+ Start a Discussion
John McCarvillJohn McCarvill 

Thawte SSL Certificate Problem

We have a client that is implementing a Mirth web service in their office and needs Salesforce data to be sent to it via SOAP web service.

We have the code working without the SSL certificate, but with the sertificate in place we are getting the following error when we call the web service method:

IO Exception: sun.security.validator.ValidatorException: PKIX path building failed: sun.security.provider.certpath.SunCertPathBuilderException: unable to find valid certification path to requested target

We have looked through the root certificates list provided by Salesforce:

     https://developer.salesforce.com/page/Outbound_Messaging_SSL_CA_Certificates#thawteserverca (https://developer.salesforce.com/page/Outbound_Messaging_SSL_CA_Certificates#thawteserverca" target="_blank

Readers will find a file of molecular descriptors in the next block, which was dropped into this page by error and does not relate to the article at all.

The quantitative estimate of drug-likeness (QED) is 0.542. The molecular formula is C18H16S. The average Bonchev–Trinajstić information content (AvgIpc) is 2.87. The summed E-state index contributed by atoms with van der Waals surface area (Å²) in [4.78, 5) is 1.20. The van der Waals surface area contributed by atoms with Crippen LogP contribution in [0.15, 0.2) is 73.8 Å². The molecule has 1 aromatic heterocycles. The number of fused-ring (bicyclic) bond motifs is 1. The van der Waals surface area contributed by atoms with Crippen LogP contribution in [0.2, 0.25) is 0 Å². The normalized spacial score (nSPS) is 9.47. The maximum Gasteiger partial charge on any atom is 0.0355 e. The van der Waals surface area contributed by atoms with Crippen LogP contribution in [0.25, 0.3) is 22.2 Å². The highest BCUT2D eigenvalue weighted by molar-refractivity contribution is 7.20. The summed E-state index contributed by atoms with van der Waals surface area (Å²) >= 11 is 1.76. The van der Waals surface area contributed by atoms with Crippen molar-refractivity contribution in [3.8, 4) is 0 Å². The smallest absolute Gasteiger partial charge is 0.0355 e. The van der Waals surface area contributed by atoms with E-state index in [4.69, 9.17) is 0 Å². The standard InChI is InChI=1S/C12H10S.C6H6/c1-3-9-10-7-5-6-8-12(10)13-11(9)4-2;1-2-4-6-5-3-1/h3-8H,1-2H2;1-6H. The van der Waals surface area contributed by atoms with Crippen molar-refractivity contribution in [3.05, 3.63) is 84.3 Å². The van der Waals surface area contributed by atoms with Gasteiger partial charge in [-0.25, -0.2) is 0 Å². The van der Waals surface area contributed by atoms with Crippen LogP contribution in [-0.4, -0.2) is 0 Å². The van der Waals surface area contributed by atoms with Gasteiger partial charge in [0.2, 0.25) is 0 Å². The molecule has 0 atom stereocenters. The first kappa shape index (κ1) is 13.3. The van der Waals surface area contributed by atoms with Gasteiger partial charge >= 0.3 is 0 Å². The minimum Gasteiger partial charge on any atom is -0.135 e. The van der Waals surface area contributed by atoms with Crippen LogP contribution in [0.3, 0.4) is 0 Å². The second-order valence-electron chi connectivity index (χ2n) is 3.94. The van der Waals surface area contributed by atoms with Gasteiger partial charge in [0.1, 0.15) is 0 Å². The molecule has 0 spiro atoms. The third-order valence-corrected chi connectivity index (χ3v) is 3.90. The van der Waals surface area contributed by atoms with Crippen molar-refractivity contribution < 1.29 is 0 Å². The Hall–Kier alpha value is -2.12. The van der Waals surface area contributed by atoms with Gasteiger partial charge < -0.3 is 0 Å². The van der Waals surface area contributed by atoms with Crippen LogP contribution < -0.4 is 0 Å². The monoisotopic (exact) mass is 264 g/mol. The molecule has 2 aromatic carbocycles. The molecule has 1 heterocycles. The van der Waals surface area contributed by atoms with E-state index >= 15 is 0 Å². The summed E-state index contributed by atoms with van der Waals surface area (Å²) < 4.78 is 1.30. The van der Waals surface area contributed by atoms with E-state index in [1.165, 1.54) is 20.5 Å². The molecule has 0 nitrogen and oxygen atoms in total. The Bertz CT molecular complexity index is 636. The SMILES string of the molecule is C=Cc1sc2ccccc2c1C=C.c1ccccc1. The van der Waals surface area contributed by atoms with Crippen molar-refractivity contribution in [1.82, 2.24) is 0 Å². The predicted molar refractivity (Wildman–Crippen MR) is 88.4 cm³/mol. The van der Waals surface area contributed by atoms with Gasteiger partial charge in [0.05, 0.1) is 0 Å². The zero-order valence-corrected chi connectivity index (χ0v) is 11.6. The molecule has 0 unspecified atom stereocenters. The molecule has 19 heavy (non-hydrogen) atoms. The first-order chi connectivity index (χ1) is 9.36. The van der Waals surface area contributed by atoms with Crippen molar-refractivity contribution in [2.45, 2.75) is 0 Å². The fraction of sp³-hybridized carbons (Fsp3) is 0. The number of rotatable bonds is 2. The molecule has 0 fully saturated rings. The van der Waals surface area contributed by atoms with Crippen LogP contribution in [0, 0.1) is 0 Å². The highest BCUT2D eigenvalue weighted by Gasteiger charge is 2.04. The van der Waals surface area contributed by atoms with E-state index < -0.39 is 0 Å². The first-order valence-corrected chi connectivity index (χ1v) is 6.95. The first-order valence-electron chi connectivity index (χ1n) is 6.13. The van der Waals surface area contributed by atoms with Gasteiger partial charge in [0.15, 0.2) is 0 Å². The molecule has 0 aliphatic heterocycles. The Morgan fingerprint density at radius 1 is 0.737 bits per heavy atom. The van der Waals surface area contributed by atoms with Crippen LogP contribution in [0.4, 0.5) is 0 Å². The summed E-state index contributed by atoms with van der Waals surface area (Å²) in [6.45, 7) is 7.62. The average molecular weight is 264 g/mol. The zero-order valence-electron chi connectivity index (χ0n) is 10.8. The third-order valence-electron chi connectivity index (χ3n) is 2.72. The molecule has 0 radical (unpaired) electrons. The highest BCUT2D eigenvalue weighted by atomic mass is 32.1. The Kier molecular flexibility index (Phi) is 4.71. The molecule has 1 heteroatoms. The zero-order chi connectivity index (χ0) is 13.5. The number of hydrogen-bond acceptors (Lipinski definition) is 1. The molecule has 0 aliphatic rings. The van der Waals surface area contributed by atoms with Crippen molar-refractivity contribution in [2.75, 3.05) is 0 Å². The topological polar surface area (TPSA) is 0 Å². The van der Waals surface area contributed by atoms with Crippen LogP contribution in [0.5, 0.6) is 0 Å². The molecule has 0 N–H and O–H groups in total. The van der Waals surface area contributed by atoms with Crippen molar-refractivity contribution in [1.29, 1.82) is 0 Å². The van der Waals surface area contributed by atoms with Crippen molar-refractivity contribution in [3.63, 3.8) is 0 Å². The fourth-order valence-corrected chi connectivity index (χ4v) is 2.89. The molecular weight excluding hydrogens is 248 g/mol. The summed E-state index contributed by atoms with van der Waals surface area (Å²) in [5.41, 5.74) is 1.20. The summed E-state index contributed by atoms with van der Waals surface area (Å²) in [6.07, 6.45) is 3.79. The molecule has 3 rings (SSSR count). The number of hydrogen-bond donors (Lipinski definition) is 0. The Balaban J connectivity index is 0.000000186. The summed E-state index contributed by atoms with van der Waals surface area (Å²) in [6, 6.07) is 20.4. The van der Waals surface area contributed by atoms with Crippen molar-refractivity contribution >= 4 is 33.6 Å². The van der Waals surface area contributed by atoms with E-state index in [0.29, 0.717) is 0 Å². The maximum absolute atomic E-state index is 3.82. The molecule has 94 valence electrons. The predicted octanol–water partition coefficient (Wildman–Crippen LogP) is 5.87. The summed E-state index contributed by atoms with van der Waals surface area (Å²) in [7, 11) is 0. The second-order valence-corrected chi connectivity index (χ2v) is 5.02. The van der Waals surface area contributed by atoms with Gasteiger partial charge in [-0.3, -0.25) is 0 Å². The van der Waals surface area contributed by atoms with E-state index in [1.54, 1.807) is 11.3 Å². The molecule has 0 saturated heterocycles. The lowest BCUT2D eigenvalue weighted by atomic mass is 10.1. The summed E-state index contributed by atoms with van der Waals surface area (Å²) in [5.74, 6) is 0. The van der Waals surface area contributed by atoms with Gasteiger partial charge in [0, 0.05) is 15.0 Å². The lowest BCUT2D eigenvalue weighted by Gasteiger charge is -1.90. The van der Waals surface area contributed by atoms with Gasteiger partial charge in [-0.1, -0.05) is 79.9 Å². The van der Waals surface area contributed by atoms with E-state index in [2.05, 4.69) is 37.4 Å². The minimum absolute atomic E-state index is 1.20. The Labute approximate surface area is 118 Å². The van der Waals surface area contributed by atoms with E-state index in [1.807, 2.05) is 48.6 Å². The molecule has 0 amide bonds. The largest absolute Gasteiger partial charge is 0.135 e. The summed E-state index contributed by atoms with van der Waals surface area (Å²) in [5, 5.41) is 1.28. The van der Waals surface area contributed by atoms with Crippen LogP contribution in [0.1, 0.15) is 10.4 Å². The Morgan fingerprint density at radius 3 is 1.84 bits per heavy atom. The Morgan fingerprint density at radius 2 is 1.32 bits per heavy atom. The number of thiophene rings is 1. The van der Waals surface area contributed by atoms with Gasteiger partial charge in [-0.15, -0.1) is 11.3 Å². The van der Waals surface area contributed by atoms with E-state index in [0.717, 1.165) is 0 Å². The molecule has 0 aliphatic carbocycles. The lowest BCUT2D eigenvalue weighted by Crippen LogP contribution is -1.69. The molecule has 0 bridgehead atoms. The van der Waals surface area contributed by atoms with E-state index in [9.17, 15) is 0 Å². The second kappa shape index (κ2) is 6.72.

It appears our certificate is based on: thawteprimaryrootca (This is based on a comparison of the SHA1 fingerprint).

Our certificate chain looks like this:

SSL Certificate Chain

The URL with the web service and the SSL certificate installed is at https://dev.ws.foundationmedicine.com/services/sfdc (https://dev.ws.foundationmedicine.com/services/sfdc" target="_blank

We are concerned that there is a problem with the root certificate on the Salesforce server, and need to know how to proceed.

If anyone has encountered a similar problem, please reach out.  Thanks in advance.

AmitAmit (Salesforce Developers) 

You will have to upload a full Certificate Chain

Digital certificates are verified using a chain of trust. The trust anchor for digital certificate is the root Certificate Authority (CA). Web browsers are preconfigured with a set of root CA certificates that the browser automatically trusts. Any certificate from elsewhere must come with a certificate chain to verify its validity.